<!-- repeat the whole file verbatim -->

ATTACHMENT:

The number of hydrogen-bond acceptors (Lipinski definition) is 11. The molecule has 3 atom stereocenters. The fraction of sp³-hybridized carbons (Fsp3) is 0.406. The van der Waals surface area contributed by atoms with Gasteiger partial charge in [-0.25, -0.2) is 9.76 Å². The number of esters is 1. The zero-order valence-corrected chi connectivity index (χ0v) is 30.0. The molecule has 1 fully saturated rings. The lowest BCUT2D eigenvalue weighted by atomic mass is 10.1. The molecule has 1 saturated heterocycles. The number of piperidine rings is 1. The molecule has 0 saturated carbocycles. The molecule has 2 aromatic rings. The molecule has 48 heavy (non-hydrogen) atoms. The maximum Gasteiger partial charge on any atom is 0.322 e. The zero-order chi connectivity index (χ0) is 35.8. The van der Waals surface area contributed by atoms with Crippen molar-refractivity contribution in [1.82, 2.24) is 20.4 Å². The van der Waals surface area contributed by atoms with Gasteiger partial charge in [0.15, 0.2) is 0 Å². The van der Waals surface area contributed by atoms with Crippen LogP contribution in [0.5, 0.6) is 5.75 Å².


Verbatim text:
The number of hydrogen-bond acceptors (Lipinski definition) is 11. The molecule has 3 atom stereocenters. The fraction of sp³-hybridized carbons (Fsp3) is 0.406. The van der Waals surface area contributed by atoms with Gasteiger partial charge in [-0.25, -0.2) is 9.76 Å². The number of esters is 1. The zero-order valence-corrected chi connectivity index (χ0v) is 30.0. The molecule has 1 fully saturated rings. The lowest BCUT2D eigenvalue weighted by atomic mass is 10.1. The molecule has 1 saturated heterocycles. The number of piperidine rings is 1. The molecule has 0 saturated carbocycles. The molecule has 2 aromatic rings. The molecule has 48 heavy (non-hydrogen) atoms. The maximum Gasteiger partial charge on any atom is 0.322 e. The zero-order chi connectivity index (χ0) is 35.8. The van der Waals surface area contributed by atoms with Crippen molar-refractivity contribution in [1.82, 2.24) is 20.4 Å². The van der Waals surface area contributed by atoms with Gasteiger partial charge in [0.15, 0.2) is 0 Å². The van der Waals surface area contributed by atoms with Crippen LogP contribution in [0.5, 0.6) is 5.75 Å².